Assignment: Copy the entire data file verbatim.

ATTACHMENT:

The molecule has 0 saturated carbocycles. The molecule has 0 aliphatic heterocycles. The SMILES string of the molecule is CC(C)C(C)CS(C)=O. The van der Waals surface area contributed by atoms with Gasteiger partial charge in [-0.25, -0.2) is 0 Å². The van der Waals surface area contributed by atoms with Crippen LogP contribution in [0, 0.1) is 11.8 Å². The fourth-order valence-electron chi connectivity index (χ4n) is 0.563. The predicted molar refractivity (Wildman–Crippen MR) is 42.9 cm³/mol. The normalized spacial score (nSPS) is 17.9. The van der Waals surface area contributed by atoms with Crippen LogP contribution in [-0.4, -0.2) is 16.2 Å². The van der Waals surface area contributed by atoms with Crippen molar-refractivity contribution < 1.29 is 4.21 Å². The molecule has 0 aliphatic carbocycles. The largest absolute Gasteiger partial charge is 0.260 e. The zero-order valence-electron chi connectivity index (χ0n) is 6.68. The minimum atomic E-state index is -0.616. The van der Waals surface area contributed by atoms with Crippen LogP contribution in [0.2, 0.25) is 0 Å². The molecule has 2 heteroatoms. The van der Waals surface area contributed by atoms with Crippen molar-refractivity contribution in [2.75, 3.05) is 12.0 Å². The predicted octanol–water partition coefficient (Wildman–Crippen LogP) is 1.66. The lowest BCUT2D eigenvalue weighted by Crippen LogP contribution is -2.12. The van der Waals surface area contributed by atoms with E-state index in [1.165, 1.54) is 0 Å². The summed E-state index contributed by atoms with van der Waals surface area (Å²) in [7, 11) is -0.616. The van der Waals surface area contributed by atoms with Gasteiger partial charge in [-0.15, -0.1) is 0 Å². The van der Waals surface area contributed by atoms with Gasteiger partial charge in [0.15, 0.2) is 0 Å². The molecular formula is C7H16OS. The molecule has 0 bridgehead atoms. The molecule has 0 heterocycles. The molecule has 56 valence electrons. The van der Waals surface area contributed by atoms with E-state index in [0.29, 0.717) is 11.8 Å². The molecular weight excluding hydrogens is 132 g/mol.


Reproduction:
The molecule has 0 saturated carbocycles. The molecule has 0 aliphatic heterocycles. The SMILES string of the molecule is CC(C)C(C)CS(C)=O. The van der Waals surface area contributed by atoms with Gasteiger partial charge in [-0.25, -0.2) is 0 Å². The van der Waals surface area contributed by atoms with Crippen LogP contribution in [0, 0.1) is 11.8 Å². The fourth-order valence-electron chi connectivity index (χ4n) is 0.563. The predicted molar refractivity (Wildman–Crippen MR) is 42.9 cm³/mol. The normalized spacial score (nSPS) is 17.9. The van der Waals surface area contributed by atoms with Crippen LogP contribution in [-0.4, -0.2) is 16.2 Å². The van der Waals surface area contributed by atoms with Crippen molar-refractivity contribution < 1.29 is 4.21 Å². The molecule has 0 aliphatic carbocycles. The largest absolute Gasteiger partial charge is 0.260 e. The zero-order valence-electron chi connectivity index (χ0n) is 6.68. The minimum atomic E-state index is -0.616. The van der Waals surface area contributed by atoms with Crippen LogP contribution in [0.2, 0.25) is 0 Å². The molecule has 2 heteroatoms. The van der Waals surface area contributed by atoms with Crippen molar-refractivity contribution in [2.75, 3.05) is 12.0 Å². The predicted octanol–water partition coefficient (Wildman–Crippen LogP) is 1.66. The lowest BCUT2D eigenvalue weighted by Crippen LogP contribution is -2.12. The van der Waals surface area contributed by atoms with E-state index in [1.165, 1.54) is 0 Å². The summed E-state index contributed by atoms with van der Waals surface area (Å²) in [7, 11) is -0.616. The van der Waals surface area contributed by atoms with Gasteiger partial charge in [-0.15, -0.1) is 0 Å². The van der Waals surface area contributed by atoms with Gasteiger partial charge in [0.15, 0.2) is 0 Å². The molecular formula is C7H16OS. The molecule has 0 bridgehead atoms. The molecule has 0 heterocycles. The molecule has 56 valence electrons. The van der Waals surface area contributed by atoms with E-state index in [0.29, 0.717) is 11.8 Å². The molecular weight excluding hydrogens is 132 g/mol.